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Nanoparticles Deliver Drugs Directly Across the Blood-Brain Barrier

Recent studies published in Nature Communications by an international team of scientists from Michigan State University showed that nanoparticles can traverse the digestive system and deliver medication directly to brain tissue. The findings emphasize the importance of standardized procedures in analyzing the protein corona of nanoparticles, which is crucial for advancing clinical applications in nanobiotechnology.

Nanoparticles that travel through the digestive system and administer medication directly to brain tissue offer potential benefits for patients with neurodegenerative conditions such as multiple sclerosis (MS), amyotrophic lateral sclerosis (ALS), and Parkinson’s disease (PD).

Our work is focused on identifying the biological identity of nanoparticles, including the type of proteins that come to their surfaces; this is important because the type of proteins that come to the surface provides a unique pattern that can give the green light to pass the blood-brain barrier and work directly in the brain tissues.

Morteza Mahmoudi, Associate Professor, Department of Radiology, College of Human Medicine, Michigan State University

 Consistency in Lab Analysis of Nanomaterials

Mahmoudi and his research team have published two papers on the biological identity of nanoparticles. Both were published in the journal Nature Communications, and they highlighted the necessity of standardizing protocols in protein corona analysis, which is essential for advancing clinical applications of nanoscale biotechnologies.

We prepared identical nanoparticles with the protein corona and sent them to 17 different evaluation centers, and we found significant data variability with only 1.8 % of proteins consistently identified by all, so we developed a method of analysis to help labs more accurately reproduce data from the biological identity of nanoparticles. This will help the scientific community be more harmonized.

Morteza Mahmoudi, Associate Professor, Department of Radiology, College of Human Medicine, Michigan State University

Nanoparticles Treat Neurodegenerative Diseases

A related study, “Protein corona composition of gold nanocatalysts,” was published in the American Chemical Society journal ACS Pharmacology & Translational Science. This analysis explains how the protein corona of their gold nanocrystals in CNM-Au8® aids in the treatment of neurodegenerative diseases. It was conducted on behalf of Clene Nanomedicine, Inc., or Clene, a clinical-stage biopharmaceutical company.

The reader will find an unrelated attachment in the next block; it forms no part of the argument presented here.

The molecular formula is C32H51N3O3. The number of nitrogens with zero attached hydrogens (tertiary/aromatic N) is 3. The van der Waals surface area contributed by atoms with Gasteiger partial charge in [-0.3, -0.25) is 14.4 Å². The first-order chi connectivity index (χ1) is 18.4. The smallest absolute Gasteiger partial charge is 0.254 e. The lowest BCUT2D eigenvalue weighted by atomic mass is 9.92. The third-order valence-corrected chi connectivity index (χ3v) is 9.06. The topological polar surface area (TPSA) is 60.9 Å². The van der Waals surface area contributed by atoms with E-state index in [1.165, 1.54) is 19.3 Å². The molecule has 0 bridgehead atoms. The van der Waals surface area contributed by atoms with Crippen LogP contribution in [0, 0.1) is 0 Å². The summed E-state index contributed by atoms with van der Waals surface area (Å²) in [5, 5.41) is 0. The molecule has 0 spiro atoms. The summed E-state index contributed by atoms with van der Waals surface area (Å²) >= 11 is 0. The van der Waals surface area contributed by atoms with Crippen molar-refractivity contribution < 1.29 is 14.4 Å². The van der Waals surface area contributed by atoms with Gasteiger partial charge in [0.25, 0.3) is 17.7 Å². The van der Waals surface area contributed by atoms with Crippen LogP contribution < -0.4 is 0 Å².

Mahmoudi said, “Because we have more than 15 years of evolving experience with robust analysis of protein corona, we were able to work with Clene to shed light on the biological identity of their nanoparticles.”

Patients can take CNM-Au8® orally. It is a suspension of faceted, clean-surfaced gold nanocrystals. After passing through the digestive system, the nanocrystals enter the circulatory system, where they come into contact with and are coated by blood proteins and other biomolecules. This process results in the formation of the protein/biomolecular corona.

This composition enhances the nanocrystals’ ability to traverse the blood-brain barrier; our research shows that these gold nanocrystals, manufactured using a novel method to form specific structures and without surfactants, can form a distinct protein corona that facilitates access to brain tissue.

Morteza Mahmoudi, Associate Professor, Department of Radiology, College of Human Medicine, Michigan State University

Journal References:

Ashkarran, A. A., et al. (2022) Measurements of heterogeneity in proteomics analysis of the nanoparticle protein corona across core facilities. Nature Communications.

Gharibi, H., et al. (2024) A uniform data processing pipeline enables harmonized nanoparticle protein corona analysis across proteomics core facilities. Nature Communications.


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